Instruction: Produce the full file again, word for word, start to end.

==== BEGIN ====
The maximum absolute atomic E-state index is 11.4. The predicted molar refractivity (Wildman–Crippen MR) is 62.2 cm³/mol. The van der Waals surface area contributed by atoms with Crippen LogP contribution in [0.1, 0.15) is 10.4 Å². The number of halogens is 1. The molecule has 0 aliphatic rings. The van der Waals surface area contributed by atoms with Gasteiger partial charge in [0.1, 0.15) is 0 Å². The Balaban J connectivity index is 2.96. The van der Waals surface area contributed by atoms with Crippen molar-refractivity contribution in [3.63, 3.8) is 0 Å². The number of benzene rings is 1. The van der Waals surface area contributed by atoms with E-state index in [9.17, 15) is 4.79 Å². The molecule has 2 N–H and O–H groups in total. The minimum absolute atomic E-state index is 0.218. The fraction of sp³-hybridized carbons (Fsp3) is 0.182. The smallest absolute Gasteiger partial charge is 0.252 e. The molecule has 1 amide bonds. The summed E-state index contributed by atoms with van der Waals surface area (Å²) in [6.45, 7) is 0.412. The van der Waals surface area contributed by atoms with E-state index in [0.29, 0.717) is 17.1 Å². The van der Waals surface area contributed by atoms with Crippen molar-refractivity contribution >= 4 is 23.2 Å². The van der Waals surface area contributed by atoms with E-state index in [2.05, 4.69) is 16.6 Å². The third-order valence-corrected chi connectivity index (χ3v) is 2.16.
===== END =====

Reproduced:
The maximum absolute atomic E-state index is 11.4. The predicted molar refractivity (Wildman–Crippen MR) is 62.2 cm³/mol. The van der Waals surface area contributed by atoms with Crippen LogP contribution in [0.1, 0.15) is 10.4 Å². The number of halogens is 1. The molecule has 0 aliphatic rings. The van der Waals surface area contributed by atoms with Gasteiger partial charge in [0.1, 0.15) is 0 Å². The Balaban J connectivity index is 2.96. The van der Waals surface area contributed by atoms with Crippen molar-refractivity contribution in [3.63, 3.8) is 0 Å². The number of benzene rings is 1. The van der Waals surface area contributed by atoms with E-state index in [9.17, 15) is 4.79 Å². The molecule has 2 N–H and O–H groups in total. The minimum absolute atomic E-state index is 0.218. The fraction of sp³-hybridized carbons (Fsp3) is 0.182. The smallest absolute Gasteiger partial charge is 0.252 e. The molecule has 1 amide bonds. The summed E-state index contributed by atoms with van der Waals surface area (Å²) in [6.45, 7) is 0.412. The van der Waals surface area contributed by atoms with E-state index in [0.29, 0.717) is 17.1 Å². The van der Waals surface area contributed by atoms with Crippen molar-refractivity contribution >= 4 is 23.2 Å². The van der Waals surface area contributed by atoms with E-state index in [2.05, 4.69) is 16.6 Å². The third-order valence-corrected chi connectivity index (χ3v) is 2.16.